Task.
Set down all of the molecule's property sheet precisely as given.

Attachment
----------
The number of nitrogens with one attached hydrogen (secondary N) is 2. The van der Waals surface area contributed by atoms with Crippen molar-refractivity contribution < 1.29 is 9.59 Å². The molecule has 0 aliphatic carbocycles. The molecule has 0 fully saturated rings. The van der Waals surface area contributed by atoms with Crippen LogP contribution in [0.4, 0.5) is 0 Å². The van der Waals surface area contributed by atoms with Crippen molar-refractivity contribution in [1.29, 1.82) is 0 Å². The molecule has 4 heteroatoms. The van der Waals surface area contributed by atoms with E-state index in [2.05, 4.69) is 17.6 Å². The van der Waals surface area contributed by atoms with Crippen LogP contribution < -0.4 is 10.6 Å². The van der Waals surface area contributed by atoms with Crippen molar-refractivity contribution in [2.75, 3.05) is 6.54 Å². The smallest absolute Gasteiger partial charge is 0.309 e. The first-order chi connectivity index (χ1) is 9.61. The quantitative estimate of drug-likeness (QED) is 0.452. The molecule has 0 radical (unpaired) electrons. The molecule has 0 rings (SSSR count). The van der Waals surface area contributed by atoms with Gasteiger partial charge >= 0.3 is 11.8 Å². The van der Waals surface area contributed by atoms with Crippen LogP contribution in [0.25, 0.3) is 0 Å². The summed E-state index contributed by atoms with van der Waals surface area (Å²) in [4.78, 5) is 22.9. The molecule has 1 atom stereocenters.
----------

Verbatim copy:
The number of nitrogens with one attached hydrogen (secondary N) is 2. The van der Waals surface area contributed by atoms with Crippen molar-refractivity contribution < 1.29 is 9.59 Å². The molecule has 0 aliphatic carbocycles. The molecule has 0 fully saturated rings. The van der Waals surface area contributed by atoms with Crippen LogP contribution in [0.4, 0.5) is 0 Å². The van der Waals surface area contributed by atoms with Crippen molar-refractivity contribution in [1.29, 1.82) is 0 Å². The molecule has 4 heteroatoms. The van der Waals surface area contributed by atoms with E-state index in [2.05, 4.69) is 17.6 Å². The van der Waals surface area contributed by atoms with Crippen LogP contribution < -0.4 is 10.6 Å². The van der Waals surface area contributed by atoms with Crippen molar-refractivity contribution in [2.75, 3.05) is 6.54 Å². The smallest absolute Gasteiger partial charge is 0.309 e. The first-order chi connectivity index (χ1) is 9.61. The quantitative estimate of drug-likeness (QED) is 0.452. The molecule has 0 radical (unpaired) electrons. The molecule has 0 rings (SSSR count). The van der Waals surface area contributed by atoms with Gasteiger partial charge >= 0.3 is 11.8 Å². The van der Waals surface area contributed by atoms with Crippen LogP contribution in [0.25, 0.3) is 0 Å². The summed E-state index contributed by atoms with van der Waals surface area (Å²) in [4.78, 5) is 22.9. The molecule has 1 atom stereocenters.